John C. Chao, D.D.S.

Research Associate Professor, University at Buffalo, SUNY
Adjunct Assistant Professor, Ostrow School of Dentistry, USC

(626) 308-9104

News & Press


The International Diabetes Federation (IDF) recently publicized the importance of periodontal (gum) health for people with diabetes by the issuance of clinical guidelines for management of diabetics who also have gum disease. Diabetes affects approximately 285 million people worldwide, and this number is only expected to increase. The IDF is an organization of 200 national diabetes associations from 160 countries.

The new IDF oral health clinical guideline supports what research has already suggested: that management of periodontal disease—which affects the gums and other supporting tissues around the teeth—can help reduce the risk of developing diabetes and can also help people with diabetes control their blood sugar levels. Studies have suggested there is a two-way relationship between diabetes and periodontal disease. In other words, keeping the gums healthy can prevent gum disease and help lower blood sugar.

The IDF guideline contains clinical recommendations on periodontal care, written in collaboration with the World Dental Federation, that encourages both medical and dental professionals to conduct annual inquiries for symptoms of periodontal disease such as swollen or red gums, or bleeding during tooth brushing; and to educate their patients with diabetes about the implications of the condition on oral health, and especially periodontal health.

The American Academy of Periodontology (AAP) recognized the IDF guidelines as being in agreement of that of the long-standing recommendations of the AAP to the public. The AAP is the organization that represents those dentists who specialize in the treatment of gum disease. “Everyone should maintain healthy teeth and gums to avoid periodontal disease, but people with diabetes should pay extra attention,” said Samuel Low, DDS, MS, Associate Dean and professor of periodontology at the University of Florida College of Dentistry, and President of the American Academy of Periodontology. “Periodontal disease triggers the body’s inflammatory response which can affect insulin sensitivity and ultimately lead to unhealthy blood sugar levels. Establishing routine periodontal care is one way to help keep diabetes under control.”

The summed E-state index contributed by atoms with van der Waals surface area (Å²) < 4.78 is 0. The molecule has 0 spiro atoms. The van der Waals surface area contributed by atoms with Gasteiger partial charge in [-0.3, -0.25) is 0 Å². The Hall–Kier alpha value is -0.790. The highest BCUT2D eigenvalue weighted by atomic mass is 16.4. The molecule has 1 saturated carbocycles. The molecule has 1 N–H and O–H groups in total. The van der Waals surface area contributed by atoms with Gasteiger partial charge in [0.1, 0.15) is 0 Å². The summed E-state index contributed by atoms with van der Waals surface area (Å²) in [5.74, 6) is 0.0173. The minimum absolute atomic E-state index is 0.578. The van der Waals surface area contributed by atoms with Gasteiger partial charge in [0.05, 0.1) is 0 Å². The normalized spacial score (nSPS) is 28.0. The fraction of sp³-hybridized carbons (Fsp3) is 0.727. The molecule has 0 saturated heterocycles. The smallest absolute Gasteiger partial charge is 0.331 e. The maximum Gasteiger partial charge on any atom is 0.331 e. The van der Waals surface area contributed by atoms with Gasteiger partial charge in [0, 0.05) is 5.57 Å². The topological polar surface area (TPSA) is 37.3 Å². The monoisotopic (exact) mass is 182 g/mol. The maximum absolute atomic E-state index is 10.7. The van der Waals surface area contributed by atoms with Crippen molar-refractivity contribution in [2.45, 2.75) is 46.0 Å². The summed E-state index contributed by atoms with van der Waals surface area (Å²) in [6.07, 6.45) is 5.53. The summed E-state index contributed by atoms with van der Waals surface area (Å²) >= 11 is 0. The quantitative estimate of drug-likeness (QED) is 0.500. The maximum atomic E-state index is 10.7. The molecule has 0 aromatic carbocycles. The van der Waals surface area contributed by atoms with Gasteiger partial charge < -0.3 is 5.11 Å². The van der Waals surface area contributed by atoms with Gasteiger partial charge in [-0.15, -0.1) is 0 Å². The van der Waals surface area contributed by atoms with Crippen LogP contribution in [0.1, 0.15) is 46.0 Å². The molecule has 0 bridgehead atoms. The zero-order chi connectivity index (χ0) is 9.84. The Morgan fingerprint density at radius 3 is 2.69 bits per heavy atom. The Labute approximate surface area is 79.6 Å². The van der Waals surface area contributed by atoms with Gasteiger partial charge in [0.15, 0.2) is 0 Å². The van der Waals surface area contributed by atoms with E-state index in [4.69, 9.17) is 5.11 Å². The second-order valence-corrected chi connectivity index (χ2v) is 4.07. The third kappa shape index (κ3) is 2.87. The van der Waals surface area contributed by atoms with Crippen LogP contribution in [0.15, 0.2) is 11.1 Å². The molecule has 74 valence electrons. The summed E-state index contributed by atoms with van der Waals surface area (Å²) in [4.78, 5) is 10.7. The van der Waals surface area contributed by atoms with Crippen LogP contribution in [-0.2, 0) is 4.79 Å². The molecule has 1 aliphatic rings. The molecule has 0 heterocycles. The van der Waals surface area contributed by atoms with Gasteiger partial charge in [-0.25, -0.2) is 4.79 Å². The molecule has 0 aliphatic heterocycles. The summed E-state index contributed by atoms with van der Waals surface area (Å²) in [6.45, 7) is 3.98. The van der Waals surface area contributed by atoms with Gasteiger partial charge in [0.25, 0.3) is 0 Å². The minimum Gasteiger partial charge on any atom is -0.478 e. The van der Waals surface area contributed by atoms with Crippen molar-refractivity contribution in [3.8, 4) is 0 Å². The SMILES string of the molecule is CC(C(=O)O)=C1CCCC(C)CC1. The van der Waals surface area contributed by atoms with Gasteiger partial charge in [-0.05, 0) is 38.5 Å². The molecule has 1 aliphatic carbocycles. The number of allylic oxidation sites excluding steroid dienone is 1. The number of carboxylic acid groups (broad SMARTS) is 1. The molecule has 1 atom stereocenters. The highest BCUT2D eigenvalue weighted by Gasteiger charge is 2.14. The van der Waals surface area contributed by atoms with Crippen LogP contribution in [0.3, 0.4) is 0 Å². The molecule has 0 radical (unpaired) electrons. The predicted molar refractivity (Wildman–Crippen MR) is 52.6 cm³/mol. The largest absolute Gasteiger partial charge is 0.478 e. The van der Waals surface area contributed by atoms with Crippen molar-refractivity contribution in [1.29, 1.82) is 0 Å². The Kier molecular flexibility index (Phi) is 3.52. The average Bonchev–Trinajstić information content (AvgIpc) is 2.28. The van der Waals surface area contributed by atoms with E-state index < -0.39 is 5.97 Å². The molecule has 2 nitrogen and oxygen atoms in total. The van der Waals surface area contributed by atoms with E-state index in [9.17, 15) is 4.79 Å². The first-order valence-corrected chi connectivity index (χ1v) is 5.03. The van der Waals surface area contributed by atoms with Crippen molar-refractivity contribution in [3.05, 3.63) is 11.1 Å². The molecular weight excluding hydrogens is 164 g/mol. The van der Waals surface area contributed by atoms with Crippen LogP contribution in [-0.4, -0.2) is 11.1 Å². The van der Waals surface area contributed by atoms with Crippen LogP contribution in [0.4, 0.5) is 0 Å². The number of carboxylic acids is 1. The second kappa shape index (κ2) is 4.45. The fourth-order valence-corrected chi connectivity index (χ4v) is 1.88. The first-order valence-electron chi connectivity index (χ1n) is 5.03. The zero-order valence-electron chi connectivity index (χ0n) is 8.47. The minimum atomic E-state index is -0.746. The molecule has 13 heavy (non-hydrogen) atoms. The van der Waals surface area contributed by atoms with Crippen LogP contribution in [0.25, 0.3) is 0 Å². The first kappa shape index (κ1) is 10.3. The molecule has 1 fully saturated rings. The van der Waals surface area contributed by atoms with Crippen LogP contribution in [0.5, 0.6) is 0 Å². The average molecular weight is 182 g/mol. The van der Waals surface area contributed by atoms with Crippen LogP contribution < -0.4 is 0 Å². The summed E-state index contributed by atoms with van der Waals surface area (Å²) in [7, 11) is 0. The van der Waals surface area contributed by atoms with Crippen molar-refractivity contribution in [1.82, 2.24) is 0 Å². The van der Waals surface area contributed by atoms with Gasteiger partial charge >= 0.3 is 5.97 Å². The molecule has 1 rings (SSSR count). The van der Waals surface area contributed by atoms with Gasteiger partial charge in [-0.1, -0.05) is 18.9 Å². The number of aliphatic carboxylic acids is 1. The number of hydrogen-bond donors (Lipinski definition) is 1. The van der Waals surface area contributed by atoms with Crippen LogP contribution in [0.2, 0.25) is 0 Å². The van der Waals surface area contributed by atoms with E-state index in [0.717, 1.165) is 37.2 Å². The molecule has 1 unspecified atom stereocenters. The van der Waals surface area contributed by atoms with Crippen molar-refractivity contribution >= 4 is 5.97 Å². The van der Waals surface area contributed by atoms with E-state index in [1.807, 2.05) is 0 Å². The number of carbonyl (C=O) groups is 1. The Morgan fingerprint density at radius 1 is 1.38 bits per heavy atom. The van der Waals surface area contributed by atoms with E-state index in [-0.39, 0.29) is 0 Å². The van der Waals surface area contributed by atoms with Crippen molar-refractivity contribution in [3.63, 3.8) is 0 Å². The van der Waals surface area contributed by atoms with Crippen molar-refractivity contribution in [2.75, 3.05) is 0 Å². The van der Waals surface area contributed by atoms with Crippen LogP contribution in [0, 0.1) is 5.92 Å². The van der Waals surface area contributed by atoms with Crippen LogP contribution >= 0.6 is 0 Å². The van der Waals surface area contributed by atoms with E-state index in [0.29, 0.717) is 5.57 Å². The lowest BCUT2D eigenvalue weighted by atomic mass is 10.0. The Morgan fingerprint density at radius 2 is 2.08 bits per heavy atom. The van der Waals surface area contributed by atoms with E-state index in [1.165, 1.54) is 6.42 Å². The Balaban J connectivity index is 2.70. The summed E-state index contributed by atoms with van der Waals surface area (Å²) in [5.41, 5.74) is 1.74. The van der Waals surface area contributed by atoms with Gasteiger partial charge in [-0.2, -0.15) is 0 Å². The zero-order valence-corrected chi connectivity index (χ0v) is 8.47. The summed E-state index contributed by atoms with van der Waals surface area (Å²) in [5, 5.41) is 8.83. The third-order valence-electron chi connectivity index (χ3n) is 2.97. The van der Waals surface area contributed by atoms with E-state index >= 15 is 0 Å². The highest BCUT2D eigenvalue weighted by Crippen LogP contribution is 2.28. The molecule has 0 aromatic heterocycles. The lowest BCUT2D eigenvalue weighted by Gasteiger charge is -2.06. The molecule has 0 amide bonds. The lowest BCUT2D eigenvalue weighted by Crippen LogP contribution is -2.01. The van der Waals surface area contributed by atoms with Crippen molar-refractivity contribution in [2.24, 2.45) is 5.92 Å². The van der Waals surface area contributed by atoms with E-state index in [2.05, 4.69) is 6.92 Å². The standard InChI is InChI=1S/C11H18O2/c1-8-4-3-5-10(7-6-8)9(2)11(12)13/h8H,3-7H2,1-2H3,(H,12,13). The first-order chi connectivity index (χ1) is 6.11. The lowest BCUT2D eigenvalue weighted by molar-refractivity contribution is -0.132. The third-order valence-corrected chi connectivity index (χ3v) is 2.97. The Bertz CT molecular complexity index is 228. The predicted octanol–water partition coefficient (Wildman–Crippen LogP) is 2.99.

In addition to helping increase awareness about the importance of oral care for people with diabetes, Dr. Low believes the guideline presents more opportunities for medicine and dentistry to work together. “I know that these clinical recommendations will be helpful for those professionals who work with and treat people with diabetes. I also encourage the medical and dental communities to work together to provide the best possible care for our patients.”

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